Appendix 2: Listed Buildings

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318950

GR EEN

318900

KRO AD

318850

318800

Playing Field

Our Lady of Apostles Missionary Convent

COPYRIGHT STATEMENT

Chapel (Private)

318750

11

28

35 36

GR 318650

EE NP AR

2

8

1

12 11

KR OA

15 14

ESCENT GR EENDALE CR 17

16a

12

16

8

20

7

13 318500

Posts

4

St Bronach's Ch (C of I)

8

9a

9

-1 11

9

12a

12

11

318441

318550

13

14

Out Bulidings

St B r Apa onag rtm h's ent s

14a

Gatelodge

15

Terrace

23

Tennis Court

ES GR EENDALE CR

Modern Extension

11

3

Rostrevor House

318600

D

1

28

30 29

9 10

13

318700

34 31 33 32 PARK 'S A IT ST R

'S PARK

17

27 22 23 'S PARK A IT R T S

ST RITA

Except as otherwise permitted under the Copyright Designs and Patents Act 1988 this map may only be reproduced, stored or transmitted in any form or by any means, with the permission of Land & Property Services.

PAR

Playing Field

1

Toilets

28

318450 3

3

3

3

3

3

3

3

3

Appendix 3: BNMAP Extract

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Development Limit Conservation Area Historic Park Garden & Demesne LLPA

Appendix 4: Listed Building record HED and HED Comment

Appendix 5: General Planning and Environmental Criteria

Planning

Flooding

The planning authority will consider the merits of the case against a range of policy criteria which are set out in the main body of the report.

The NI Flood map indicates that the there is no history of fluvial or surface water flooding at the site. The Flood Maps do however indicate that parts of the site may be at risk of surface water flooding.

It is for the applicant to demonstrate that the development can be delivered to a high standard without any adverse impact on existing residents by reason of noise nuisance or overlooking. They must also weigh in the decision making process compliance with published policy and other guidance documents which apply to the type of development proposed. Design should be of a high quality and appropriate in scale and massing to the context within which it will fit. Design and Access Statement

It will also be necessary to prepare a Design and Access Statement which explains how the proposed scheme responds to the site context and employs good design in the preparation of the application.

Given the identified risk, it is likely that Rivers Agency would request a drainage assessment to support any application in accordance with the provisions of policy FLD3 of Planning Policy Statement 15 Planning and Flood Risk. The report should be accompanied by an indicative drainage layout. Community Consultation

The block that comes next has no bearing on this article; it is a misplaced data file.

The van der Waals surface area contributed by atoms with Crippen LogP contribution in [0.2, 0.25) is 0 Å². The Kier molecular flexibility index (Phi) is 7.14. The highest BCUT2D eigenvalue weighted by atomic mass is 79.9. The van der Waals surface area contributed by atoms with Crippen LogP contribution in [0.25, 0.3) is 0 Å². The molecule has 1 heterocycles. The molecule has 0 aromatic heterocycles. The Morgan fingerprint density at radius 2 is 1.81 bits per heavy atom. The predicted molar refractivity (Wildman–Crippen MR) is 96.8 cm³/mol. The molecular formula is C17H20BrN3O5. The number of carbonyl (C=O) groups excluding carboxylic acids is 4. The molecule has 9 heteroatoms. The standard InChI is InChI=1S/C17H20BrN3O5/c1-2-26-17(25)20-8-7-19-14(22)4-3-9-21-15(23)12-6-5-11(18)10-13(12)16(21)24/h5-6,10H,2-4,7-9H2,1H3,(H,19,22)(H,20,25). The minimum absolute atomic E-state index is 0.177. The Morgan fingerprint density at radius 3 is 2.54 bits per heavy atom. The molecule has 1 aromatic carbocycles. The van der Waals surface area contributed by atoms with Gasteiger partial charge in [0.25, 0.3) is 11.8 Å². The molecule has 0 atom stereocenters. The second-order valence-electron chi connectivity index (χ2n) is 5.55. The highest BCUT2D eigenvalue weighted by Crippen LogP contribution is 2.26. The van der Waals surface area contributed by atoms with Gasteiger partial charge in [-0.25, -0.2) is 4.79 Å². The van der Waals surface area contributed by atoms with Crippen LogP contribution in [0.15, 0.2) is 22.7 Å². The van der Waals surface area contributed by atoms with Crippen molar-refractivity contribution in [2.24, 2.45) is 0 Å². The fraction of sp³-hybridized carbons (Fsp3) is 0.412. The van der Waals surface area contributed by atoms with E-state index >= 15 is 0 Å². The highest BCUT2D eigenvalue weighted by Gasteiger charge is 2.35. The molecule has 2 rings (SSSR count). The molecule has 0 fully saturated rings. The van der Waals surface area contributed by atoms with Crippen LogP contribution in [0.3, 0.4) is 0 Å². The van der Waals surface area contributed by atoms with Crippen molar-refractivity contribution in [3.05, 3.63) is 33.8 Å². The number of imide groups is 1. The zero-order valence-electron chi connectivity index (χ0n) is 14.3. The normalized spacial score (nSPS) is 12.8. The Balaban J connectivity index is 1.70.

Given the size of the site it is likely that any future application on the site will meet the definition of a major application under the Planning (Development Management) Regulations 2015. Should the scale of development constitute a major planning application under the Planning (Development Management) Regulations 2015, the application will be required to comply with the relevant provisions set out under section 27 of the Planning Act (NI) 2011. A Proposal of Application Notice should be served on Newry, Mourne and Down District Council (including any other relevant notice parties) 12 weeks prior to submission of any application. The applicant must also undertake Pre-Application Community Consultation and evidence of this must be collated in a PreApplication Community Consultation Report to inform validation of the application.

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Environmental

The land comprises historic buildings and a significant number of mature trees. It would therefore be prudent to engage a suitably qualified ecologist to conduct an ecological walkover survey and/or a bat roosting potential survey to identify any bat activity. Should any activity be identified a full bat survey would be required. Bat surveys are seasonal and should be factored into the overall development programme should such survey be required. The land should be surveyed by a suitably qualified environmental consultant to confirm that no Japanese Knotweed is present on the land. There is a significant capital outlay associated with the removal of this weed and subsequent remediation of the site. If Japanese Knotweed is present this should be identified as a cost within the development budget. It is likely that the Council will require submission of an Invasive Species Management Plan to set out the proposed methodology for the safe removal of the weed from the site to stop further spread.

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For further information contact Conor Huges [email protected]